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TokenX is our implementation of OAuth 2.0 Token Exchange.

For each hop in a request chain, a token is exchanged for a new token. The new token is scoped to a single target application and contains the original end-user identity.

There are primarily two distinct cases where one must use TokenX:

  1. You have a user facing app using ID-porten that should perform calls to another app on behalf of a user.
  2. You have an app receiving tokens issued from TokenX and need to call another app while still propagating the original user context.



See the NAIS manifest.

Getting Started

    enabled: true
        - application: app-2
        - application: app-3
          namespace: team-a
        - application: app-4
          namespace: team-b
          cluster: prod-gcp

Access Policies

In order for other applications to acquire a token targeting your application, you must explicitly specify inbound access policies that authorizes these other applications.

Thus, the access policies defines authorization on the application layer, and is enforced by Tokendings on token exchange operations.

For example:

    enabled: true
        - application: app-1
        - application: app-2
          namespace: team-a
        - application: app-3
          namespace: team-b
          cluster: prod-gcp

The above configuration authorizes the following applications:

  • application app-1 running in the same namespace and same cluster as your application
  • application app-2 running in the namespace team-a in the same cluster
  • application app-3 running in the namespace team-b in the cluster prod-gcp


Runtime Variables & Credentials

Your application will automatically be injected with both environment variables and files at runtime. You can use whichever is most convenient for your application.

The files are available at the following path: /var/run/secrets/

Variables for Exchanging Tokens

These variables are used for client authentication and exchanging tokens:

Name Description
TOKEN_X_CLIENT_ID Client ID that uniquely identifies the application in TokenX.
TOKEN_X_PRIVATE_JWK Private JWK containing an RSA key belonging to client.
TOKEN_X_TOKEN_ENDPOINT token_endpoint from the metadata discovery document.

Variables for Validating Tokens

These variables are used for token validation:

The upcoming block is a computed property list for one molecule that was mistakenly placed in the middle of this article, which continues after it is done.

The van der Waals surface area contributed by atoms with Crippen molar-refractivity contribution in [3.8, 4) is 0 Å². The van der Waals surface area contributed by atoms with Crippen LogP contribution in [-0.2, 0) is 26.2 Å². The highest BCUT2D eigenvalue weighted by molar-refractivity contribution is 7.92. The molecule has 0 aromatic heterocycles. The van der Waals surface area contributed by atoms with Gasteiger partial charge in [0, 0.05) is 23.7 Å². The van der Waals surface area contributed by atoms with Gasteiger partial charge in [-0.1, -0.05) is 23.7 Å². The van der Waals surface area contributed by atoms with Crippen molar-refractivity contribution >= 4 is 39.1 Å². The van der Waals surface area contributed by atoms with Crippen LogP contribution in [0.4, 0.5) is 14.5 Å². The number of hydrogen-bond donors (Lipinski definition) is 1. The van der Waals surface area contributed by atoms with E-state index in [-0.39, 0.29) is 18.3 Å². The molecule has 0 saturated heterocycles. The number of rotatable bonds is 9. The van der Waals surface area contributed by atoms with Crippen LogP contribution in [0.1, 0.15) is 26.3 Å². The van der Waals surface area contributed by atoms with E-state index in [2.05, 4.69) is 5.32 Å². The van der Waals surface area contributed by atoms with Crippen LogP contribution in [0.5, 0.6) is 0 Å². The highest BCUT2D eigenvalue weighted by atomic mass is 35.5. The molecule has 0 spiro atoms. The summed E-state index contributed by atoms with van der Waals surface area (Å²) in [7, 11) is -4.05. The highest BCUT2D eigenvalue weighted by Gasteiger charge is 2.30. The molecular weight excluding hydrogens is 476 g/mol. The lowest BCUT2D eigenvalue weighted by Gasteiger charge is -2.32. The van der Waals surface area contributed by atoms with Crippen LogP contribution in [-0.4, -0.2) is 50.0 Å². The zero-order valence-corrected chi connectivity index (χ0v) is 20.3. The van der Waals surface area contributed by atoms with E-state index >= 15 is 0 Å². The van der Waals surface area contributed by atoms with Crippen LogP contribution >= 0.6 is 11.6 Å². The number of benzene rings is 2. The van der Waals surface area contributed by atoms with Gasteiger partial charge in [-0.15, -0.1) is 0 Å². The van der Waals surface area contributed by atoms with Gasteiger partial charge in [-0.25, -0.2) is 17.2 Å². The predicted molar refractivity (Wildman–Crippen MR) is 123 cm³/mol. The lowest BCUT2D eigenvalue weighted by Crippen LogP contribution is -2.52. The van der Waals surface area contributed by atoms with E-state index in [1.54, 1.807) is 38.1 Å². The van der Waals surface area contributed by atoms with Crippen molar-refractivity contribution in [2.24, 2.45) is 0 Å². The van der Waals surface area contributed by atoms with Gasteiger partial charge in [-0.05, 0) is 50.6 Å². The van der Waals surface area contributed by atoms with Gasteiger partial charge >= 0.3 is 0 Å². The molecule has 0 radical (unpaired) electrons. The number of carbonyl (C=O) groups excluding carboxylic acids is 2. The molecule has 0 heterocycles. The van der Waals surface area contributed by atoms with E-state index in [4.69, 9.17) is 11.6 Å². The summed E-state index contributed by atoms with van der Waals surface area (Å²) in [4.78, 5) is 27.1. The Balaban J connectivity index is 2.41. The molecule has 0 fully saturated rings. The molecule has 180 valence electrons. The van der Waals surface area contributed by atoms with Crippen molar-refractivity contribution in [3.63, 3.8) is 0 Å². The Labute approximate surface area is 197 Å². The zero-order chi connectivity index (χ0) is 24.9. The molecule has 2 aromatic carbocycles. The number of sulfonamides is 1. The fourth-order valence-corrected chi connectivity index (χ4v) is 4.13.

Name Description
TOKEN_X_CLIENT_ID Client ID that uniquely identifies the application in TokenX.
TOKEN_X_WELL_KNOWN_URL The URL for Tokendings' metadata discovery document.
TOKEN_X_ISSUER issuer from the metadata discovery document.
TOKEN_X_JWKS_URI jwks_uri from the metadata discovery document.

Client Authentication

Your application must authenticate itself with Tokendings when attempting to perform token exchanges. To do so, you must create a client assertion.

Create a JWT that is signed by your application using the private key contained within TOKEN_X_PRIVATE_JWK.

The assertion must contain the following claims:

Claim Example Value Description
sub dev-gcp:aura:app-a The subject of the token. Must be set to your application's own client_id, i.e. TOKEN_X_CLIENT_ID.
iss dev-gcp:aura:app-a The issuer of the token. Must be set to your application's own client_id, i.e. TOKEN_X_CLIENT_ID.
aud The audience of the token. Must be set to Tokendings' token_endpoint, i.e. TOKEN_X_TOKEN_ENDPOINT.
jti 83c580a6-b479-426d-876b-267aa9848e2f The JWT ID of the token. Used to uniquely identify a token. Set this to a UUID or similar.
nbf 1597783152 nbf stands for not before. It identifies the time (seconds after Epoch) before which the JWT MUST NOT be accepted for processing.
iat 1597783152 iat stands for issued at. It identifies the time (seconds after Epoch) in which the JWT was issued (or created).
exp 1597783272 exp is the expiration time (seconds after Epoch) of the token. This must not be more than 120 seconds after nbf and iat. That is, the maximum lifetime of the token must be no greater than 120 seconds.

Additionally, the headers of the assertion must contain the following parameters:

Parameter Value Description